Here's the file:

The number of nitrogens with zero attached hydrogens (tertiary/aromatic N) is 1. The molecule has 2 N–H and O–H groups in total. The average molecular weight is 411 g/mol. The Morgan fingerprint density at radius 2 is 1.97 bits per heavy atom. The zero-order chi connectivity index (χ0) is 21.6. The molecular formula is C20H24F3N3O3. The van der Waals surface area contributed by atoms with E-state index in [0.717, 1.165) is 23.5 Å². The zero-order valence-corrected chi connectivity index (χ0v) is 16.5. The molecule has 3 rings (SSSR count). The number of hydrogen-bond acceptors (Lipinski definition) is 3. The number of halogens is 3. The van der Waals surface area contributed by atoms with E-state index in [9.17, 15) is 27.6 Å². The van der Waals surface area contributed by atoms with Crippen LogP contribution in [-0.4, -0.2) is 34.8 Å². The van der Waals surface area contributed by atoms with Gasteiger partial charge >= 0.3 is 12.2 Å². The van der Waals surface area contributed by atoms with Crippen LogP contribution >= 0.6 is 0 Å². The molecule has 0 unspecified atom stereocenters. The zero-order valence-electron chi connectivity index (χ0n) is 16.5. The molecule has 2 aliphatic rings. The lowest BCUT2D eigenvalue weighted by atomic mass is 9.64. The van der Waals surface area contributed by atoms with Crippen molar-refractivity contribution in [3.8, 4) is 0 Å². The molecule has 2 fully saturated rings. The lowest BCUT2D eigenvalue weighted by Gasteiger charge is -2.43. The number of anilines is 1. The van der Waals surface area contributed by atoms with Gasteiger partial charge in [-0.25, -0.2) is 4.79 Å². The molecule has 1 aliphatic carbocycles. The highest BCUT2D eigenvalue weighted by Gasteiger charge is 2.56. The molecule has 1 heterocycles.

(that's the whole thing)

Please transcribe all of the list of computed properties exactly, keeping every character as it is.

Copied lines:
The number of nitrogens with zero attached hydrogens (tertiary/aromatic N) is 1. The molecule has 2 N–H and O–H groups in total. The average molecular weight is 411 g/mol. The Morgan fingerprint density at radius 2 is 1.97 bits per heavy atom. The zero-order chi connectivity index (χ0) is 21.6. The molecular formula is C20H24F3N3O3. The van der Waals surface area contributed by atoms with E-state index in [0.717, 1.165) is 23.5 Å². The zero-order valence-corrected chi connectivity index (χ0v) is 16.5. The molecule has 3 rings (SSSR count). The number of hydrogen-bond acceptors (Lipinski definition) is 3. The number of halogens is 3. The van der Waals surface area contributed by atoms with E-state index in [9.17, 15) is 27.6 Å². The van der Waals surface area contributed by atoms with Crippen LogP contribution in [-0.4, -0.2) is 34.8 Å². The van der Waals surface area contributed by atoms with Gasteiger partial charge >= 0.3 is 12.2 Å². The van der Waals surface area contributed by atoms with Crippen LogP contribution >= 0.6 is 0 Å². The molecule has 0 unspecified atom stereocenters. The zero-order valence-electron chi connectivity index (χ0n) is 16.5. The molecule has 2 aliphatic rings. The lowest BCUT2D eigenvalue weighted by atomic mass is 9.64. The van der Waals surface area contributed by atoms with Crippen molar-refractivity contribution in [3.8, 4) is 0 Å². The molecule has 2 fully saturated rings. The lowest BCUT2D eigenvalue weighted by Gasteiger charge is -2.43. The number of anilines is 1. The van der Waals surface area contributed by atoms with Gasteiger partial charge in [-0.25, -0.2) is 4.79 Å². The molecule has 1 aliphatic carbocycles. The highest BCUT2D eigenvalue weighted by Gasteiger charge is 2.56. The molecule has 1 heterocycles.